“Box empowers our clients to collaborate with their Financial Advisers seamlessly while adhering to the highest standards of data privacy, protection and security,” says Sal Cucchiara, Chief Information Officer for Wealth Management, Morgan Stanley. “Protecting our clients’ assets and personal information is our top concern, and this is our latest investment in safety and security at scale.”


Such a powerful endorsement from one of the largest (and most security-conscious) firms comes as no surprise when you consider the frictionless security and compliance built into Box’s offering.

frictionless security and compliance

For over a decade, Box has powered a safer way to work from anywhere, with anyone, and from any application. Box provides a single platform for secure file access, sharing, and collaboration both with internal teams and with partners, vendors, and customers. By centralizing your content in the cloud, you can reduce the surface area of risk while securing access with enterprise-grade security controls.


IT teams can secure access to content with granular permissions, SSO support for all major providers, native password controls, and two-factor authentication for internal and external users. Companies can rely on enterprise-grade infrastructure that’s scalable and resilient — data centers are FIPS 140-2 certified, and every file is encrypted using AES 256-bit encryption in diverse locations. Customers also have the option to manage their own encryption keys for complete control.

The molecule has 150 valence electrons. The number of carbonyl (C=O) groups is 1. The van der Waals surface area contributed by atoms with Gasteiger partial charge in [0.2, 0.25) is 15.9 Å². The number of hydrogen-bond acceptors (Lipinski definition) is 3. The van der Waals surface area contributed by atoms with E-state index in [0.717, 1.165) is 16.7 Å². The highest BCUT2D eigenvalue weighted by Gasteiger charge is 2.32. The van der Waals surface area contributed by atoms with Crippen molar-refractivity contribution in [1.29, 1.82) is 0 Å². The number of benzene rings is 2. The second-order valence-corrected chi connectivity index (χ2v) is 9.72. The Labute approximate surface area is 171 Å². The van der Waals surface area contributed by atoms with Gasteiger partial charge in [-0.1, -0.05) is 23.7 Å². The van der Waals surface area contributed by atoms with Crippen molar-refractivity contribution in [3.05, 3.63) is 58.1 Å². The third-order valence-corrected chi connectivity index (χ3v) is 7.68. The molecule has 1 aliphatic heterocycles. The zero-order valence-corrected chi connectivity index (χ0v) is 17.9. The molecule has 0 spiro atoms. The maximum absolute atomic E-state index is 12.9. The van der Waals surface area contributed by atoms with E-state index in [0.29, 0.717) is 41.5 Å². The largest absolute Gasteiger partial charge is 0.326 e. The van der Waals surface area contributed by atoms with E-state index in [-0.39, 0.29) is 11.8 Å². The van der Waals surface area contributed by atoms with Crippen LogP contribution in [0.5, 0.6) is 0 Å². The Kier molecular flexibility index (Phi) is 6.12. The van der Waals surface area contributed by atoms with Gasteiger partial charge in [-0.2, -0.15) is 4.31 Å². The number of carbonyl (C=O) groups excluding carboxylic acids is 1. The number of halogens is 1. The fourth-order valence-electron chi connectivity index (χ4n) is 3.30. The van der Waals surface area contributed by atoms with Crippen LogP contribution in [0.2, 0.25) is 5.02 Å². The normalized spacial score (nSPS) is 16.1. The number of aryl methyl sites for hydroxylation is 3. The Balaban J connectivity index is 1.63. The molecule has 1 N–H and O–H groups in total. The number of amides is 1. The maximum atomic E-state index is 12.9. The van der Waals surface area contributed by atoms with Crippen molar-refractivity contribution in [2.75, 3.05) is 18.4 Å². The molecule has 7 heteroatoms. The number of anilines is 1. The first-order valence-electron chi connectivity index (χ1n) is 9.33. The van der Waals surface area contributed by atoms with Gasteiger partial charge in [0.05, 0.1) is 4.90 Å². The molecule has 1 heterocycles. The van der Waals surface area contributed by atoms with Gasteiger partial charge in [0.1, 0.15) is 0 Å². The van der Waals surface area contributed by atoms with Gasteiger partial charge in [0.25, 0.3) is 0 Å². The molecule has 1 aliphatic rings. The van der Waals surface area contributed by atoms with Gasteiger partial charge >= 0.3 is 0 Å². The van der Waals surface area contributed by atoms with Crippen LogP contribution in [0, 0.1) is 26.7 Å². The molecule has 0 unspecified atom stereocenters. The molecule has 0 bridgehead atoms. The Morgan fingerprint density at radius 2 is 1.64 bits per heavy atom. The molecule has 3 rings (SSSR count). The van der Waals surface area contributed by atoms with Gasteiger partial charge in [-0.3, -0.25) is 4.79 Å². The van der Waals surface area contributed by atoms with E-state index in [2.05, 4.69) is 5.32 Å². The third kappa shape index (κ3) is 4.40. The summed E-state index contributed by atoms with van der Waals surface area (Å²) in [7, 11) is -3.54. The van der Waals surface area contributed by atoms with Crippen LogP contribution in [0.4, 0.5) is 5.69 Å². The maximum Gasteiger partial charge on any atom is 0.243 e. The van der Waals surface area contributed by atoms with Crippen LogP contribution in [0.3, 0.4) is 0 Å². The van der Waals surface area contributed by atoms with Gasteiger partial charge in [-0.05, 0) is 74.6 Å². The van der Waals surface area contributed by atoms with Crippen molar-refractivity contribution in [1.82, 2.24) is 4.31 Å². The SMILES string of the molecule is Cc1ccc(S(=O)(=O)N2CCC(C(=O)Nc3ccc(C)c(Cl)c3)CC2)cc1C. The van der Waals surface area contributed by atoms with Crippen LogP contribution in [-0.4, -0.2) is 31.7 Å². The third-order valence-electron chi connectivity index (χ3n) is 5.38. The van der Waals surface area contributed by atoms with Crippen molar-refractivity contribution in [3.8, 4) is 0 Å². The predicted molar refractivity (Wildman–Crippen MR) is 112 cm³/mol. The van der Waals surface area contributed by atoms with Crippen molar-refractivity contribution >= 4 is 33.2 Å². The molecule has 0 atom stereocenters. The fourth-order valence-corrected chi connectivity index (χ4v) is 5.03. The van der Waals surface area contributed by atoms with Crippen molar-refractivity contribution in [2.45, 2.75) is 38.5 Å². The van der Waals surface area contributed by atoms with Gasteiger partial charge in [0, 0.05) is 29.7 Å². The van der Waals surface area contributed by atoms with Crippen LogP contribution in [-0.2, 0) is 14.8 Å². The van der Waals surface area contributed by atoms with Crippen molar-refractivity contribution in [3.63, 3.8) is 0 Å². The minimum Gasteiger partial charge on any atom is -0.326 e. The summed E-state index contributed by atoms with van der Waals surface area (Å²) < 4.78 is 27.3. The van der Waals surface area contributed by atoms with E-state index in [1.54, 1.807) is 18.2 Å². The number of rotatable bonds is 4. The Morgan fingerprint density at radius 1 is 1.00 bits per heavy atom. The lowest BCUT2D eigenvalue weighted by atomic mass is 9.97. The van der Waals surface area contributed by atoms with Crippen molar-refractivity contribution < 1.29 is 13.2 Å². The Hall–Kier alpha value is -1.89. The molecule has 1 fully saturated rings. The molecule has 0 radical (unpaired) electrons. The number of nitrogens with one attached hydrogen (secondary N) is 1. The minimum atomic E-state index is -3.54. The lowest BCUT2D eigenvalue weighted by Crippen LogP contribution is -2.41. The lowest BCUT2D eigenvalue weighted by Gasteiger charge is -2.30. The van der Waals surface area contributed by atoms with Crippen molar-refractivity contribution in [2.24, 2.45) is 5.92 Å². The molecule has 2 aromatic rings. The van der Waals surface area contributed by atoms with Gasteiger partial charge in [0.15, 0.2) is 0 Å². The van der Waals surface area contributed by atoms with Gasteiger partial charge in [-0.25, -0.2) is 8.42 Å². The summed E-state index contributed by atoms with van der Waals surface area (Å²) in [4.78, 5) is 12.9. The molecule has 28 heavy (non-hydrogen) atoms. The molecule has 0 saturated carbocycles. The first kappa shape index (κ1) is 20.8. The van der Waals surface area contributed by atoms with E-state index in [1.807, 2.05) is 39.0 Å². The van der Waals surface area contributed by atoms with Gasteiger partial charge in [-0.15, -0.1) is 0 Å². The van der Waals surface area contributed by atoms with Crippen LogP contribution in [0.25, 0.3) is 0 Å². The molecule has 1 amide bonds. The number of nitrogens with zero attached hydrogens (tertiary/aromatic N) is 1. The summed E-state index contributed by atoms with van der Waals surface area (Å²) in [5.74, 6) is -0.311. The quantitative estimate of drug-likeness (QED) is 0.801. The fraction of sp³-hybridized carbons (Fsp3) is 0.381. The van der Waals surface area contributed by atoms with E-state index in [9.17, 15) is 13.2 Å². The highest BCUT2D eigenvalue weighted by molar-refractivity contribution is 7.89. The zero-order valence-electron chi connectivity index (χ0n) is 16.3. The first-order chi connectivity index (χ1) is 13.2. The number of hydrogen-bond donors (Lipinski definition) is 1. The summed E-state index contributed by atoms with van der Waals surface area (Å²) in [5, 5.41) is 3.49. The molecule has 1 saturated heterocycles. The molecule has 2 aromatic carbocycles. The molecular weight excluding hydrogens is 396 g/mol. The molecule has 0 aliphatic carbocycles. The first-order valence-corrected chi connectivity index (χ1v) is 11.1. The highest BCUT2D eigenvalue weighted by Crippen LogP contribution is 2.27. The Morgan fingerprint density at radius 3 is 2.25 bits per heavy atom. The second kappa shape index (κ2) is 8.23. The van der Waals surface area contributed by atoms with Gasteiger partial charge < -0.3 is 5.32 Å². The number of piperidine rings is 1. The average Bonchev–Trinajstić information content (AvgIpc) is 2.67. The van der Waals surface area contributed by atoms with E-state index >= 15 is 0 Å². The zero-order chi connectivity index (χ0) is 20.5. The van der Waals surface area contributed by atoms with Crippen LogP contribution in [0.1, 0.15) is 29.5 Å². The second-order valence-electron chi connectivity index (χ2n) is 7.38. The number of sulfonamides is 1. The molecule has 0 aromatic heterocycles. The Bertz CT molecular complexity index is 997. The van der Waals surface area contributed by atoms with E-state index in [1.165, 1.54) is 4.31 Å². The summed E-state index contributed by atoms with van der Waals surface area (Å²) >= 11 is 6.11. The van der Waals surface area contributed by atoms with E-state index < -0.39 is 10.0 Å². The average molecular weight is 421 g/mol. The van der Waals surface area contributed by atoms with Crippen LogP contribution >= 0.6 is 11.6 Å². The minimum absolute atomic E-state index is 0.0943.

In addition, Box provides simplified governance and compliance, with in-region storage as well as easy-to-configure policies that retain, dispose of, and preserve content. This helps you avoid fines and meet the most demanding global compliance and privacy requirements.

governance and compliance

Finally, Box offers native data leakage prevention and threat detection through Box Shield, enabling you to place precise controls closer to your sensitive data. This prevents leaks in real time while maintaining a simple, frictionless experience for end users. Shield also empowers your security team with intelligent detection, providing rich alerts on suspicious behavior and malicious content so your team can act swiftly if needed.


To learn more about how Box can improve your cloud security posture and protect the way you work today, visit our security & compliance hub or contact us to schedule a consultation.